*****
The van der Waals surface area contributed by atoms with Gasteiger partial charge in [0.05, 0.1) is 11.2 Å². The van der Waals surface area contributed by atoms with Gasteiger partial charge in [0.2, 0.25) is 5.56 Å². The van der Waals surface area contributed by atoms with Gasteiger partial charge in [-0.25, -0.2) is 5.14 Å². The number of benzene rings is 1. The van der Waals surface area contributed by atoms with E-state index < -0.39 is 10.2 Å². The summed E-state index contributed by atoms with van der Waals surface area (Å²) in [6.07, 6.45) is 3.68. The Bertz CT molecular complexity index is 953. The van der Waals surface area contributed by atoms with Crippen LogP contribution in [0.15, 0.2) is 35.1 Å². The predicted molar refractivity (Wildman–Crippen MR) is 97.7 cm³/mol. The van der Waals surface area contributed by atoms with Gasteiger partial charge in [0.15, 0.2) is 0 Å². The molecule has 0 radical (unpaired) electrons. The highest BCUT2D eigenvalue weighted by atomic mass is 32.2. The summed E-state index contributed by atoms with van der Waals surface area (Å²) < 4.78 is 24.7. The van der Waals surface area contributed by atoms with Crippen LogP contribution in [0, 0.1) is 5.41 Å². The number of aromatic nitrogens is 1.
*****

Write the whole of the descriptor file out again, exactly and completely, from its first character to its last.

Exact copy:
The van der Waals surface area contributed by atoms with Gasteiger partial charge in [0.05, 0.1) is 11.2 Å². The van der Waals surface area contributed by atoms with Gasteiger partial charge in [0.2, 0.25) is 5.56 Å². The van der Waals surface area contributed by atoms with Gasteiger partial charge in [-0.25, -0.2) is 5.14 Å². The number of benzene rings is 1. The van der Waals surface area contributed by atoms with E-state index < -0.39 is 10.2 Å². The summed E-state index contributed by atoms with van der Waals surface area (Å²) in [6.07, 6.45) is 3.68. The Bertz CT molecular complexity index is 953. The van der Waals surface area contributed by atoms with Crippen LogP contribution in [0.15, 0.2) is 35.1 Å². The predicted molar refractivity (Wildman–Crippen MR) is 97.7 cm³/mol. The van der Waals surface area contributed by atoms with Gasteiger partial charge in [0.15, 0.2) is 0 Å². The molecule has 0 radical (unpaired) electrons. The highest BCUT2D eigenvalue weighted by atomic mass is 32.2. The summed E-state index contributed by atoms with van der Waals surface area (Å²) < 4.78 is 24.7. The van der Waals surface area contributed by atoms with Crippen LogP contribution in [0, 0.1) is 5.41 Å². The number of aromatic nitrogens is 1.